.//If you want to keep up appearances while thinking, draw random lines on a pad while you are thinking. This action takes zero brain effort and makes it look like you are doing something, while in reality, you can be off in design land in your head. //
Well isnt that assertion also...It is just a matter of perception. I find it much better when I put things on paper and draw connectors between the various points...
So the conclusion might be: don't just do something, sit there! (for any given values of "doing" and "sitting" - one mans doing is another mans sitting.)
BTW, you should look up distributed cognition, it's deeply fascinating. Who says thinking is confined to the skull...? E.g. http://www.amazon.co.uk/exec/obidos/ASIN/0521574234/qid=1096453198/ref=sr_8_xs_ap_i1_xgl/202-1960703-6534239
For me, both methods work, but for slightly different problems. If I have to structure code, think of interrelationships and calling sequences, then just looking out the window or walking around a patch of woods is perfect. If I have to find an algebraic algorithm to display just this particular set of pixels, and not those, then paper and pen with a list of inputs matched with outputs is necessary.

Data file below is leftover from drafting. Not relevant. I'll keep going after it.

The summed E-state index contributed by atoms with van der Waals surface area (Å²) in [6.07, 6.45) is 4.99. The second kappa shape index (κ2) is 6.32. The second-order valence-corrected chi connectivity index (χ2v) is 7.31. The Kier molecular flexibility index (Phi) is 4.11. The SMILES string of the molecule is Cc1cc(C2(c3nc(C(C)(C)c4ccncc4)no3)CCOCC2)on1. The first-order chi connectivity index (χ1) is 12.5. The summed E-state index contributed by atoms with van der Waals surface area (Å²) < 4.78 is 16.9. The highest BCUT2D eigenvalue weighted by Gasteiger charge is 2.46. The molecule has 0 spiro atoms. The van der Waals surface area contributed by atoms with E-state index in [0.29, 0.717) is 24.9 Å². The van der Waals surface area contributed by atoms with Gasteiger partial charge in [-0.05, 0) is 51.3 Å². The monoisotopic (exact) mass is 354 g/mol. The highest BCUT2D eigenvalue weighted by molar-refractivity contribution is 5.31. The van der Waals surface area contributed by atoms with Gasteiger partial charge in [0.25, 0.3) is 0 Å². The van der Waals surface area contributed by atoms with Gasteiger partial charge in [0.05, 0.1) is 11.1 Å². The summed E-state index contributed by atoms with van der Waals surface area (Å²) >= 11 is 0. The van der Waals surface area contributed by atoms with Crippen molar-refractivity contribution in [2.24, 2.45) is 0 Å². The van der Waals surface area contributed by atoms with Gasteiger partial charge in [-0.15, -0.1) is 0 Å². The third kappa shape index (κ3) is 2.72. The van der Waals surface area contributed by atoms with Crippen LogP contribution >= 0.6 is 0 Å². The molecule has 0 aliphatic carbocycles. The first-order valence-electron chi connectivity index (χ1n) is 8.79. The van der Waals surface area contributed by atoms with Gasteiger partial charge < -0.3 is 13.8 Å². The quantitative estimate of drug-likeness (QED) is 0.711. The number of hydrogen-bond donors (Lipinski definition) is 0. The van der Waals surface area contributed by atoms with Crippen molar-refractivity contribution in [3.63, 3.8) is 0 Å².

And <OT> pen beats pencil for me: it is clearer and, if/when the work is wrong I cross it out and rewrite the section. Pencil erasers make irregular smudges with small areas of partial erasure, a more confusing presentation.</OT>
Wednesday, September 29, 2004
I stand by my statement that almost all types of "thinking" are better when augmented by paper and pencil. I assert that this is not true only for me; it's true for most people just as a basic psychological rule.
Why would this be true? I think it's pretty much for reasons related to something David Allen said in "Getting Things Done":
"IF you aren't writing anything down, it's extremely difficult to stay focused on anything for more than a few minutes, especially if you're by yourself. But when you utilize physical tools to keep your thinking anchored, you can stay engaged constructively for hours."
This isn't to say that you can't get any good thinking done if you don't write things down, just that if you're thinking about something complicated that you're almost certain to do it better by writing things down to keep your thinking tied down, have quick reference to exactly what your thoughts were ten minutes ago, have physical representations so you don't get off into mental la-la land, etc.
And as another semi-OT comment, I generally prefer pencil and paper to pen and paper. But I do that only because I have my trusty Staedtler Mars Plastic block eraser that can fully erase my pencil marks. Amazing product, it fully erases and the block eraser lasts for years. If my eraser left smudges then I'd dislike pencil and paper, too. ;)